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How can I interact with a moderator?

  1. what specific actions are available for interacting with moderators, and
  2. how (literally, which page do I go to, what do I click on, etc) to perform these?

Context:

  • I am relatively new (month or so) as a stackexchange.com contributor (but have been reading the site for years)
  • I am enjoying using the site and using it more (asking/answering questions), and things generally work fine...
  • However, I am admittedly not clear on the process (or what the options are) when questions don't quite meet guidelines, etc

Example 1: One of my first questions on stackexchange.com was closed by a moderator for being too generic. The explanation message advised me to edit the question to make it more specific, which I did. I then (perhaps incorrectly?) assumed my revised question would be reviewed and the question accepted/re-opened, but I did not receive any further updates (no notifications that my edits had been reviewed, no follow-up guidance/explanation on why the question still wasn't acceptable/how to fix this, etc). I made several comments trying to attract moderator attention but there did not seem anything else I could do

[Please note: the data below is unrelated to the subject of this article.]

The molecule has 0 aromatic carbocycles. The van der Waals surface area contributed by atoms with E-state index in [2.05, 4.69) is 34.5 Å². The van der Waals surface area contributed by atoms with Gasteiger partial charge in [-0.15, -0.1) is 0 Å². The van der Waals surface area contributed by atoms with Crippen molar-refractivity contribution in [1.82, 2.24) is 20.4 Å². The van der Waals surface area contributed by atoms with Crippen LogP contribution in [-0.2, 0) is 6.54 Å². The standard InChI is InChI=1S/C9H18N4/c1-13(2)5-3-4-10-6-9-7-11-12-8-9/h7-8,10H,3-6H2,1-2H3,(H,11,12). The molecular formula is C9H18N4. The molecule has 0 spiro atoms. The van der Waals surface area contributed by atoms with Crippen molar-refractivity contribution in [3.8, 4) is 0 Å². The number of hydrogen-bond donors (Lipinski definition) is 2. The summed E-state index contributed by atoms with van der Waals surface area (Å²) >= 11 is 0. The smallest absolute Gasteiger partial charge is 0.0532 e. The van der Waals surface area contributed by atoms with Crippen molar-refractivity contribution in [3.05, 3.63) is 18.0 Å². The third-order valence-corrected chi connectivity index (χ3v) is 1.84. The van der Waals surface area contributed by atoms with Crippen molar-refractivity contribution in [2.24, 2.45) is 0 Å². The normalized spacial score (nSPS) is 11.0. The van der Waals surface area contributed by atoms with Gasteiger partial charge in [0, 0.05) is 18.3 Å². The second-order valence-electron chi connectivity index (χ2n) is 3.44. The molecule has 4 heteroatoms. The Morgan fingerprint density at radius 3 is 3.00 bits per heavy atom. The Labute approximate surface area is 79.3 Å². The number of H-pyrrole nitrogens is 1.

Example 2: More recently, I posted a well-received question and answer. A community member suggested some minor stylistic changes (e.g. changing .ps1 --> .ps1) which I thought were helpful, so accepted. Today, I received another edit notification, however upon checking it, I noticed the editor had removed the reference to the O/S (Windows), which I thought was useful to keep. I thought it best to reject the change for now, but then noticed it was done (and so already approved) by a moderator. I don't have a massive problem with their edit, but it would be helpful to be able to discuss the change with them (e.g. if for example, it's better not to reference the O/S, then I should probably know that for future), but again, I am not quite sure how I can initiate this conversation.

My specific questions are:

  1. Does stackexchange.com have any kind of 'IM' system (i.e. the ability to send a message to a specific user and ask them a question?)